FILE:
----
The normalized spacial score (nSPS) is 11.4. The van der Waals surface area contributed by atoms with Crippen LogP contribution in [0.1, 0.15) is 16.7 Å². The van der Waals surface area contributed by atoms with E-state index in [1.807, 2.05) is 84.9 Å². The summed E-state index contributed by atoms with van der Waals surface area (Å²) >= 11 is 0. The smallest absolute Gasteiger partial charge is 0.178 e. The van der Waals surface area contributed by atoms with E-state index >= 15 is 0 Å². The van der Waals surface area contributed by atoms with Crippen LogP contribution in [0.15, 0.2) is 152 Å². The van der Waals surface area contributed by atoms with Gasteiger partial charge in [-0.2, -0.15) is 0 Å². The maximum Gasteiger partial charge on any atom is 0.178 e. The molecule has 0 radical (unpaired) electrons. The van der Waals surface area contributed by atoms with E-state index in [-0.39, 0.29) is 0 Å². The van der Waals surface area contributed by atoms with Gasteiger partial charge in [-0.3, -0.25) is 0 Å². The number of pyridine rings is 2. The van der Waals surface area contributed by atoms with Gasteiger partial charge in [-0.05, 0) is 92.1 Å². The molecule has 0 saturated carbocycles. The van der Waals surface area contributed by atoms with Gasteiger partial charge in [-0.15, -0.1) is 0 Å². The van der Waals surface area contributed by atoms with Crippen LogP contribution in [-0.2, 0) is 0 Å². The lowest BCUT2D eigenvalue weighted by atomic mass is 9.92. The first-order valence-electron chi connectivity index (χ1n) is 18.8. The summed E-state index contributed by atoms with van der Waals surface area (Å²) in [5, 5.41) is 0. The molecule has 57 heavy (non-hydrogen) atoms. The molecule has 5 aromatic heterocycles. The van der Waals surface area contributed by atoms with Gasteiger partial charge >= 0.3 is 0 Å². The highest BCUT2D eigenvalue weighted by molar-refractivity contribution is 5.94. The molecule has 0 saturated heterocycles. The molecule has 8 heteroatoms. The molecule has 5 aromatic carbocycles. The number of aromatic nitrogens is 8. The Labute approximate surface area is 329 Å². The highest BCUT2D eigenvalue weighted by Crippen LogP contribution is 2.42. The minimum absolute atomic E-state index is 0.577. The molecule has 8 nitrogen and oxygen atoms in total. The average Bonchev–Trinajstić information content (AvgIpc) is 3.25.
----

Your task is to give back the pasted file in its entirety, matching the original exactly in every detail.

The normalized spacial score (nSPS) is 11.4. The van der Waals surface area contributed by atoms with Crippen LogP contribution in [0.1, 0.15) is 16.7 Å². The van der Waals surface area contributed by atoms with E-state index in [1.807, 2.05) is 84.9 Å². The summed E-state index contributed by atoms with van der Waals surface area (Å²) >= 11 is 0. The smallest absolute Gasteiger partial charge is 0.178 e. The van der Waals surface area contributed by atoms with E-state index >= 15 is 0 Å². The van der Waals surface area contributed by atoms with Crippen LogP contribution in [0.15, 0.2) is 152 Å². The van der Waals surface area contributed by atoms with Gasteiger partial charge in [-0.2, -0.15) is 0 Å². The maximum Gasteiger partial charge on any atom is 0.178 e. The molecule has 0 radical (unpaired) electrons. The van der Waals surface area contributed by atoms with E-state index in [-0.39, 0.29) is 0 Å². The van der Waals surface area contributed by atoms with Gasteiger partial charge in [-0.3, -0.25) is 0 Å². The number of pyridine rings is 2. The van der Waals surface area contributed by atoms with Gasteiger partial charge in [-0.05, 0) is 92.1 Å². The molecule has 0 saturated carbocycles. The van der Waals surface area contributed by atoms with Gasteiger partial charge in [-0.15, -0.1) is 0 Å². The van der Waals surface area contributed by atoms with Crippen LogP contribution in [-0.2, 0) is 0 Å². The lowest BCUT2D eigenvalue weighted by atomic mass is 9.92. The first-order valence-electron chi connectivity index (χ1n) is 18.8. The summed E-state index contributed by atoms with van der Waals surface area (Å²) in [5, 5.41) is 0. The molecule has 57 heavy (non-hydrogen) atoms. The molecule has 5 aromatic heterocycles. The van der Waals surface area contributed by atoms with Gasteiger partial charge >= 0.3 is 0 Å². The highest BCUT2D eigenvalue weighted by molar-refractivity contribution is 5.94. The molecule has 0 saturated heterocycles. The molecule has 8 heteroatoms. The molecule has 5 aromatic carbocycles. The number of aromatic nitrogens is 8. The Labute approximate surface area is 329 Å². The highest BCUT2D eigenvalue weighted by Crippen LogP contribution is 2.42. The minimum absolute atomic E-state index is 0.577. The molecule has 8 nitrogen and oxygen atoms in total. The average Bonchev–Trinajstić information content (AvgIpc) is 3.25.